First hunting trip, age 4. “It was cold and I was a little scared,” he said.
First gun, age 6. “Santa gave me a .22. I get in good with Santa by leaving cookies for him and carrots for the reindeer. You can’t forget the reindeer.”
First buck, age 8. “A clean hit, and then we were following the blood trail.”
Since the Mullinix family settled here 150 years ago, this is how generations of children have grown up — a certain kind of American boyhood meant to form a certain kind of American man. There is a family rabbit hunt on Thanksgiving and a youth turkey hunt on the Fourth of July. One generation passes its guns on to the next, along with lessons about self-sufficiency and self-protection, life and death. Even as the family’s land dwindled over the decades — from farms that covered half of the county, to 16 acres of hunting woods, to a townhouse in the Washington exurbs — their traditions survived inside the safe at the top of the stairs. “I’m still country,” Chanse said.
It is a lifestyle his family fears is at risk in the escalating argument over gun control. Since 26 people were killed at Sandy Hook Elementary in December, parents and teachers at Chanse’s elementary school have been debating the basic role of guns in America. Do they encourage responsibility or recklessness? Do they foster relationships or endanger them? Are they part of our culture or an outdated relic from our past?
What are the results of America’s long relationship with guns?
One result is Chanse.
A boy learning to be a man
He is 4-foot-1 and 82 pounds, with a patch of freckles around his nose, a small gap between his upper front teeth and a disheveled head of brown hair that a family friend cuts in their kitchen. He lives alone with his father, a swimming pool builder named Scott Mullinix, whom he adores and calls “Sir.” He plays football, basketball and lacrosse, sometimes all three at once in the townhouse, jumping on the couch and ricocheting around the living room, breaking so much dishware and family memorabilia that now almost everything is stored safely away in the basement.
His favorite meal is meatloaf and mashed potatoes. He wears mesh shorts regardless of the weather. He might have had a girlfriend last year named Alexa, if being his girlfriend meant she sometimes smiled at him while hula-hooping during recess, but this year she’s not in his class and he doesn’t particularly miss her. He collects shark teeth and arrowheads on the beaches of southern Maryland. He sleeps with four youth football trophies at the head of his bed. He holds a Bible in his lap during important Baltimore Ravens games. Once, when he won student of the month, the school principal rewarded him with an hour in a limousine to go anywhere he wanted, so he settled into the back seat, admired the leather upholstery and then asked the driver to take him to Burger King.
He is one of the smallest boys in his grade, but his father’s highest praise — the compliment Chanse seeks out and repeats — is that he carries himself like a “grown-ass man.”
A grown man opens the door for women and does his homework as soon as he walks into the house. A grown man rides an XR70 dirt bike just like his dad and drives four-wheelers at a friend’s ranch. A grown man raises a 250-pound hog, loves him like a pet and names him Rudy, brushes his wiry hair every week for a year, and then sells that hog at a 4-H auction. He delivers that hog to the meat locker himself, choking back tears as he says goodbye and pushes him out of the crate one last time, and then thanks the butcher when handed a fact sheet describing what Rudy will become, a one-page diagram labeled “Pork Cuts.”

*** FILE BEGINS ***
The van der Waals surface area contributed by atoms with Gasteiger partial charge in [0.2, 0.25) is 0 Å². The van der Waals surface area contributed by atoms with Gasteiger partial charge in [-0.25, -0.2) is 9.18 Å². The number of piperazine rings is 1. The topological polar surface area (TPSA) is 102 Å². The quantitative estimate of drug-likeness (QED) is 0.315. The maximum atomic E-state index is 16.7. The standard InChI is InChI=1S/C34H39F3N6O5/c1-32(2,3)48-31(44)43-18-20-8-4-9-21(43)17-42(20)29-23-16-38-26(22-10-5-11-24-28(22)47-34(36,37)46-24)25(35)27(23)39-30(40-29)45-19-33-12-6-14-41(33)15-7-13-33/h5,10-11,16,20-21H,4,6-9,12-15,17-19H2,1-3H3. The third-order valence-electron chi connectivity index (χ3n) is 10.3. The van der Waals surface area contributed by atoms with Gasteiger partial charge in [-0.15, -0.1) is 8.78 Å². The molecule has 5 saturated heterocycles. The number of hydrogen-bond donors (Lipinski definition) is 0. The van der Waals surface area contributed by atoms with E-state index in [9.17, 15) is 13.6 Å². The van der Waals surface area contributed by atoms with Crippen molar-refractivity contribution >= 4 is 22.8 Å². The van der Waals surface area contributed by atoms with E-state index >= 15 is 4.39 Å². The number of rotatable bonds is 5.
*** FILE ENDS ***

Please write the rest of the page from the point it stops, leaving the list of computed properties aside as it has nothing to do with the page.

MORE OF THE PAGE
A grown man understands what it means to live and to die — knows that, as Chanse says, “life is a cycle, and it’s not always going to be fair like when everybody who plays gets a trophy.” A grown man knows how to sight his target through a rifle’s scope and how to manage the simultaneous surges of fear and excitement, counting out his breaths and slowing his heartbeat.
A grown man pulls the trigger.
‘A family tradition continues’
Late one afternoon, Chanse urged his dad upstairs to the gun safe. It is too dark outside to shoot, but he wanted to see their arsenal anyway. Scott covered Chanse’s eyes with one hand while unlocking the safe with his other. “Time for gun show and tell,” he said.
Inside are two dozen unloaded guns, including four that belong to Chanse. Scott reached into the safe and handed them one at a time to his son, so he can feel each gun’s weight and learn its history.
Out came a German Luger, still in its holster. “A gift from my great-uncle,” Scott said. Out came Chanse’s great-grandfather’s 12-gauge shotgun and his grandfather’s 20-gauge. Out came a small .22 single-shot rifle, in a black case labeled “My First Gun,” the Christmas gift Chanse received in 2009. Scott had hidden it behind the couch until Chanse opened everything under the tree: toy trains, hunting boots, football cards and a nutcracker statue. “Guess that’s it,” Scott had said, before glancing behind the couch and feigning surprise. “What’s this?” Chanse had torn through the red paper as the song “White Christmas” played in the background. “Awesome!” he had said, turning the gun over in his small hands. And then: “How’s the blowback on this one, dad?” And then: “What can I shoot with it?”
Maybe other fathers would have waited longer, but what choice did Scott have except to include Chanse in his hobbies? His wife had disappeared to Pennsylvania before Chanse turned 1, making Scott a single parent, and he had devoted himself to the task. He accepted a swimming pool job with flexible hours and took the boy with him everywhere — fishing, camping and, before long, out to the deer stand. It was a place where Scott knew what it meant to be a dad, and where he felt confident in the lessons he was teaching. Respect for the power of a gun. Patience while waiting for the target. Courage to pull the trigger. Hard work to clean the kill and process the meat. When Chanse finally got his first buck, an eight-pointer, Scott took more than 20 photos of the two of them posed with the kill, its eyes still open and blood running from its nose. Chanse had set his rifle on the deer’s neck and lifted the animal’s head by its horns, his adrenaline making the buck feel almost weightless. He called his grandfather on the spot. “I did it,” he said. Scott shouted in the background: “A family tradition continues.”